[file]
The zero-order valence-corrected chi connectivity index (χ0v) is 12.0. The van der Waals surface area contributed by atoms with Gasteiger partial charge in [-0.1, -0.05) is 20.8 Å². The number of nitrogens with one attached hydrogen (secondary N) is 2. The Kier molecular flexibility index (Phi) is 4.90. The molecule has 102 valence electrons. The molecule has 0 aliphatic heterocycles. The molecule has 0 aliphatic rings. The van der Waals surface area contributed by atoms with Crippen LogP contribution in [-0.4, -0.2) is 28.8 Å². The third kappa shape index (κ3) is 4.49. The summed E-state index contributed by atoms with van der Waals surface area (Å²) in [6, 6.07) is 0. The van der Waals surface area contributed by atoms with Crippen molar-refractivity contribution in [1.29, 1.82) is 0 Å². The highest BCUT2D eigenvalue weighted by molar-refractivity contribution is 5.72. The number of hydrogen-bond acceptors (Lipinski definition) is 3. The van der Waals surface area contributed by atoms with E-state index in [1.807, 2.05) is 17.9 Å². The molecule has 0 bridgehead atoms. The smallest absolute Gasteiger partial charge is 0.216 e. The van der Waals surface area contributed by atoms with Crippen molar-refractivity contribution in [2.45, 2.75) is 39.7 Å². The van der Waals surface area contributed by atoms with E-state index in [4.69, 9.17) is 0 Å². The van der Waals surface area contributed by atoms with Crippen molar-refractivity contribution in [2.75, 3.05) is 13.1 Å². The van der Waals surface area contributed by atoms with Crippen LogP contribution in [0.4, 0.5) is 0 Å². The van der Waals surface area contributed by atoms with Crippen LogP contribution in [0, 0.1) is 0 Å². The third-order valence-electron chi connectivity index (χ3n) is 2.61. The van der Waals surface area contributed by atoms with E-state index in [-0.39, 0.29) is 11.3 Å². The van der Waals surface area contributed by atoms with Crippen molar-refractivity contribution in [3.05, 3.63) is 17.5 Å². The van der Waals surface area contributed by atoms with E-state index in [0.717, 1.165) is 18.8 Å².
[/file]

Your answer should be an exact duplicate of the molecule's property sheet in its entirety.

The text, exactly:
The zero-order valence-corrected chi connectivity index (χ0v) is 12.0. The van der Waals surface area contributed by atoms with Gasteiger partial charge in [-0.1, -0.05) is 20.8 Å². The number of nitrogens with one attached hydrogen (secondary N) is 2. The Kier molecular flexibility index (Phi) is 4.90. The molecule has 102 valence electrons. The molecule has 0 aliphatic heterocycles. The molecule has 0 aliphatic rings. The van der Waals surface area contributed by atoms with Crippen LogP contribution in [-0.4, -0.2) is 28.8 Å². The third kappa shape index (κ3) is 4.49. The summed E-state index contributed by atoms with van der Waals surface area (Å²) in [6, 6.07) is 0. The van der Waals surface area contributed by atoms with Crippen molar-refractivity contribution in [1.29, 1.82) is 0 Å². The highest BCUT2D eigenvalue weighted by molar-refractivity contribution is 5.72. The number of hydrogen-bond acceptors (Lipinski definition) is 3. The van der Waals surface area contributed by atoms with E-state index in [1.807, 2.05) is 17.9 Å². The molecule has 0 bridgehead atoms. The smallest absolute Gasteiger partial charge is 0.216 e. The van der Waals surface area contributed by atoms with Crippen molar-refractivity contribution in [2.45, 2.75) is 39.7 Å². The van der Waals surface area contributed by atoms with E-state index in [4.69, 9.17) is 0 Å². The van der Waals surface area contributed by atoms with Crippen molar-refractivity contribution in [2.75, 3.05) is 13.1 Å². The van der Waals surface area contributed by atoms with Crippen LogP contribution in [0.4, 0.5) is 0 Å². The van der Waals surface area contributed by atoms with Crippen LogP contribution in [0, 0.1) is 0 Å². The third-order valence-electron chi connectivity index (χ3n) is 2.61. The van der Waals surface area contributed by atoms with E-state index in [-0.39, 0.29) is 11.3 Å². The van der Waals surface area contributed by atoms with Crippen molar-refractivity contribution in [3.05, 3.63) is 17.5 Å². The van der Waals surface area contributed by atoms with E-state index in [0.717, 1.165) is 18.8 Å².